Thai Celeriac Soup

As far as root vegetables go, celeriac performs rather admirably as a base ingredient for soup – its creamy texture makes for a very satisfying spoonful, while its strong flavour pairs favourably with all manner of foods. The robust flavourings of Thai cuisine, in particular, combine remarkably well with this enlarged hypocotyl (celeriac isn’t actually a root, though it does have them) – hence this particular recipe.

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Asparagus is probably the most popular spring-time vegetable. However, as one might imagine, there are other vegetables coming into season at this time of the year. After all, we don’t live exclusively on asparagus in the way that the Irish in the nineteenth-century lived, almost comically so, on a diet composed almost entirely of potatoes. The subject of this post, purple sprouting broccoli, is one of the most interesting of the current seasonal treats. This rather attractive vegetable, or brassica to be more precise, is beautiful both inside and out. In my opinion, purple sprouting broccoli is a far more interesting ingredient than asparagus in both its taste and appearance. This variety of broccoli is also, as it happens, far cheaper than asparagus. Indeed, it works out at a little less than half the price.

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One thing really does lead to another in this world of bloggery. A few tit-bits seem to lead to the inevitable deluge of information. However, one might well suppose that it is always best to leave one’s readers wanting more – you shan’t get too much out of me, avid followers. If you wish to know more about what instrument I play you may visit the ‘about me’ section – sleuths you lot are not. In reply to the other questions asked: I am spending time with my girlfriend, Katherine, next week and; if I could be any superhero I would be Desperate Dan, since he gets to eat all the pie. As you can see, I intend not to wash away any carefully formed imaginations about myself quite yet – intrigue is rather underrated. More tit-bits will follow, but you shall be forced to practice restraint.

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Does anyone else feel that sweet chilli sauce has become so popular it has all but entered the realm occupied by ketchup, mayonnaise and brown sauce?

To be honest, up to this point I’d never been the biggest fan of sweet chilli sauce, but after making it the reason soon became clear. Homemade sweet chilli sauce simply has masses more flavour that the relatively insipid, oddly coloured tat you can purchase in one’s local supermarket.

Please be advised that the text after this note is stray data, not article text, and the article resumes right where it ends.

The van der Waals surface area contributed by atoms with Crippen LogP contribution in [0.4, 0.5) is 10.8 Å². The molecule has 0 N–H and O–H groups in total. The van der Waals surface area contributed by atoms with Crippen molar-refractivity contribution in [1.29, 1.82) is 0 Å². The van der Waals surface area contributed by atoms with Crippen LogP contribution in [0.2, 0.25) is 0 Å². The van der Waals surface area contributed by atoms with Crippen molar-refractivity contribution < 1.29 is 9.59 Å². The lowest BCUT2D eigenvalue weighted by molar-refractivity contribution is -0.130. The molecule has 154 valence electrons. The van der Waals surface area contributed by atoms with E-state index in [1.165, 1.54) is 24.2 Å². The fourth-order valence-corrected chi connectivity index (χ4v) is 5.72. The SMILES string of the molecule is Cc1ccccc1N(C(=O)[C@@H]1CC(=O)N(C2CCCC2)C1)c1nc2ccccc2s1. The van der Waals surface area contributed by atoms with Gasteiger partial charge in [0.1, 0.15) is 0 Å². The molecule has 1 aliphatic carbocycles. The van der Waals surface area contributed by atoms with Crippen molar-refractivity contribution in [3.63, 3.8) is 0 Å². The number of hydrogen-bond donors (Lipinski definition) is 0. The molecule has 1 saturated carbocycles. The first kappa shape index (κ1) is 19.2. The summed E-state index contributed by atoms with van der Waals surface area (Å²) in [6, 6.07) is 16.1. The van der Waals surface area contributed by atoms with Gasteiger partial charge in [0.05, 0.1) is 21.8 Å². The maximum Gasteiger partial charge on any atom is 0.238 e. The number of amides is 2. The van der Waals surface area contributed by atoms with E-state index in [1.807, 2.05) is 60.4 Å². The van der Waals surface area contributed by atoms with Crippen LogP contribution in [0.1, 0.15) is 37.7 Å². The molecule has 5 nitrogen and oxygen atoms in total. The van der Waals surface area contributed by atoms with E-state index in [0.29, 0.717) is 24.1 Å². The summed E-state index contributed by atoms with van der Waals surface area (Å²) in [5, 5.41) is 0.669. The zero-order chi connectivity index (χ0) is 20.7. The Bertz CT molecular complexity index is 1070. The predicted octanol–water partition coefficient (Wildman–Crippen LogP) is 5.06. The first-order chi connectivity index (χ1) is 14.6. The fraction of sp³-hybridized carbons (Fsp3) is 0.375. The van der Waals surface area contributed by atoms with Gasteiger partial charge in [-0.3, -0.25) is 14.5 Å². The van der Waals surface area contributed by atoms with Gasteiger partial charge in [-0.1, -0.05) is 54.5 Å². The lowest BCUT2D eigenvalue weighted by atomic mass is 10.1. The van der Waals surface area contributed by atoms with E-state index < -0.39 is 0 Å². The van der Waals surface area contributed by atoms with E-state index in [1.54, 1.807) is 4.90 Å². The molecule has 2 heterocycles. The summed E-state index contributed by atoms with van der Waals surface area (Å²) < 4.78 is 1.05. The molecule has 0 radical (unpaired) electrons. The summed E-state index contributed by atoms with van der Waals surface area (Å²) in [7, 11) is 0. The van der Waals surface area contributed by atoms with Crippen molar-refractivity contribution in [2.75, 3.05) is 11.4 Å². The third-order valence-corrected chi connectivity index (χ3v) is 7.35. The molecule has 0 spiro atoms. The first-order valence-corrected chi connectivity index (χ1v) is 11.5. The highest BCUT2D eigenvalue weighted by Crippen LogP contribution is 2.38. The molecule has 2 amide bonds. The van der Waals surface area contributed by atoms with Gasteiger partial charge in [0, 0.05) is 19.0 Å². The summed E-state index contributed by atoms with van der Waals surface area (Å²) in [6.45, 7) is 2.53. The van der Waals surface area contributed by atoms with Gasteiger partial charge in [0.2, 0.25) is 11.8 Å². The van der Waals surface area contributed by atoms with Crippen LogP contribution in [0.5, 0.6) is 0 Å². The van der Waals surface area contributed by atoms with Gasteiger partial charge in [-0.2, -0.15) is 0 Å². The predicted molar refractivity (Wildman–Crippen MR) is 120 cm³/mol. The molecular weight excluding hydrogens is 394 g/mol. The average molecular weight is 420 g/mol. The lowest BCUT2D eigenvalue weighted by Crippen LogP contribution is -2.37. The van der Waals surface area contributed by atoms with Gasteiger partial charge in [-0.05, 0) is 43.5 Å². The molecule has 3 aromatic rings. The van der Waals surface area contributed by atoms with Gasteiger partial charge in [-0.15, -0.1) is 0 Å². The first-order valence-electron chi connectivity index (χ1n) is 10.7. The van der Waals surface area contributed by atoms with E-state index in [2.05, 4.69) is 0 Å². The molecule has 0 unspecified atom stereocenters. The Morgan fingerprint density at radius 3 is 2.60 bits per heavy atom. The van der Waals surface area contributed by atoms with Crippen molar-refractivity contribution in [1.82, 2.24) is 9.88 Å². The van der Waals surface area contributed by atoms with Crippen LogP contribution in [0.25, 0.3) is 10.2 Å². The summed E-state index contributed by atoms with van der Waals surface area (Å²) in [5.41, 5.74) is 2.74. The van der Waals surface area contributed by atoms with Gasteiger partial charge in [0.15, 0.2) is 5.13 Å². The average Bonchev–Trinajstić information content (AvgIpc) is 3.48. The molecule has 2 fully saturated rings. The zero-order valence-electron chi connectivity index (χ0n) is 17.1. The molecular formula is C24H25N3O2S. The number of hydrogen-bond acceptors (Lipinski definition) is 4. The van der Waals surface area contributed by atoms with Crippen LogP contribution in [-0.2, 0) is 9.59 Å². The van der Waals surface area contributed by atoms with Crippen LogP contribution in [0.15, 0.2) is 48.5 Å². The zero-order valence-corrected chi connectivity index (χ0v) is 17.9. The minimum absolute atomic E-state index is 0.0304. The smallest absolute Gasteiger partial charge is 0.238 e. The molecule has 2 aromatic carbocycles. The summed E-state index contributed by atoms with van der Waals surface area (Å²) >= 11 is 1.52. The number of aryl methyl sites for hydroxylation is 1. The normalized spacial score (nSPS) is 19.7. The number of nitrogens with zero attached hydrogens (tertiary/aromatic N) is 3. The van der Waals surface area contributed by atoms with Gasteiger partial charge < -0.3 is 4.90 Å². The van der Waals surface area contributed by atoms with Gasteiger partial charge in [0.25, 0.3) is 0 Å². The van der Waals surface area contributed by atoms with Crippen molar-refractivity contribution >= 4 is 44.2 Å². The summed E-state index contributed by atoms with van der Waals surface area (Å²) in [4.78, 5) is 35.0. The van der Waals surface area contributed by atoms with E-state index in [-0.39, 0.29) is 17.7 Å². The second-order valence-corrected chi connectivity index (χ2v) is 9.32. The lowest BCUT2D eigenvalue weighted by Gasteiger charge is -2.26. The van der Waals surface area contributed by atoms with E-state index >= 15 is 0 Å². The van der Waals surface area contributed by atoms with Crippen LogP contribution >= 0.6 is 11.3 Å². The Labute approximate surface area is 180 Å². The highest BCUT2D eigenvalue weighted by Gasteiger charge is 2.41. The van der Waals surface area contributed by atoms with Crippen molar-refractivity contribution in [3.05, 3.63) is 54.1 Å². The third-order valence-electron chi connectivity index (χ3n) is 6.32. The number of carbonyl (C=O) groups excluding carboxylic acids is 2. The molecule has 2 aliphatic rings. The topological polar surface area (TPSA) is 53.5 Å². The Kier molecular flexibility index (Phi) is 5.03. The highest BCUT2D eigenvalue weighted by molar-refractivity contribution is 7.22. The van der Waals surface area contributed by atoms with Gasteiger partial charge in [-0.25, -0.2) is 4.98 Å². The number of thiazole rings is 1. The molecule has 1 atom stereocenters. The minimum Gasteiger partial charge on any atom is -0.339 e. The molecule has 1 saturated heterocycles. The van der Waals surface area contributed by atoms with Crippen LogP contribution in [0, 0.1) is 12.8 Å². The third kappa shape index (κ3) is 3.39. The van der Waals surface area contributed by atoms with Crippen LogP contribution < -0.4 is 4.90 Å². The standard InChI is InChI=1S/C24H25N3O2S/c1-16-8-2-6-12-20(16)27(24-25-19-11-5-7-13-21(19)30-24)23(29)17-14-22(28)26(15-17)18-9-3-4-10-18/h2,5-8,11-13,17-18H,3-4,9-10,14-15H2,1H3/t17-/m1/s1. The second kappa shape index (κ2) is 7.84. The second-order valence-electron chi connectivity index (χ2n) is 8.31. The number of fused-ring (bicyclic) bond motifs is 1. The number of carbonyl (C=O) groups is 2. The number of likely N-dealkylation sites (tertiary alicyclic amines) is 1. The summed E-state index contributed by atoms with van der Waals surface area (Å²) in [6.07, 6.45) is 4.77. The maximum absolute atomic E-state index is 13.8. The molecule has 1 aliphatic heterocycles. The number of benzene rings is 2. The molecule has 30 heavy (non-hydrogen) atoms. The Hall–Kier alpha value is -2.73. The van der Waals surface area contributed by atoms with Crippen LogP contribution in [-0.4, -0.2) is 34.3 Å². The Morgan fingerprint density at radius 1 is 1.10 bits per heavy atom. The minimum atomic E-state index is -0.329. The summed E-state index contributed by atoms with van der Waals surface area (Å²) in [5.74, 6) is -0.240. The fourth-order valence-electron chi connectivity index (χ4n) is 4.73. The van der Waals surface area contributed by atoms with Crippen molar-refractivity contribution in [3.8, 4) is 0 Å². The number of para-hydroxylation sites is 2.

It’s also rather ironic that making your own sweet chilli sauce takes around the same length of time as it takes to visit a local shop – it really is that quick. Indeed, from beginning to end, this recipe probably took between ten and fifteen minutes – no time at all.

It really is testament to how lazy the general populous has become when it comes to cooking. Please buck the trend, as I have, and make your own sweet chilli sauce. I shall make it worth your while tomorrow, with yet another gastronomic wonder.

Thai Sweet Chilli Sauce

Makes 1 small bottle, the recipe is easily scalable

Ingredients:

• 250ml water

• 2 red chillies, seeds are optional depending on individual taste

• 2 cloves of garlic

• 3 tbsp sugar

• 2 tsp corn flour (starch)

• Salt

Method:

1. First, you’ll want to blend the water, chillies, garlic and sugar together in a food processor. Transfer the resultant mixture, which should be a little chunky, into a saucepan and cook gently for 3-4 minutes. Once the mixture has thickened a little season it and add the corn flour which should be mixed with a tiny little water to make a roux. Cook for a further 3-4 minutes before allowing to cool. Once cool transfer the sauce to a jar or bottle and refrigerate. If the sauce turns to a jelly simply add a little more water without heating.

Cost: Sweet chilli sauce, like most sauces, is rather over-priced in general. A bottle of this sauce, as made by the market leader, costs £1.29. One might think that price fairly reasonable, however this sauce when made at home should set one back a mere 15-20p for roughly the same amount. Everything is relative, my friends.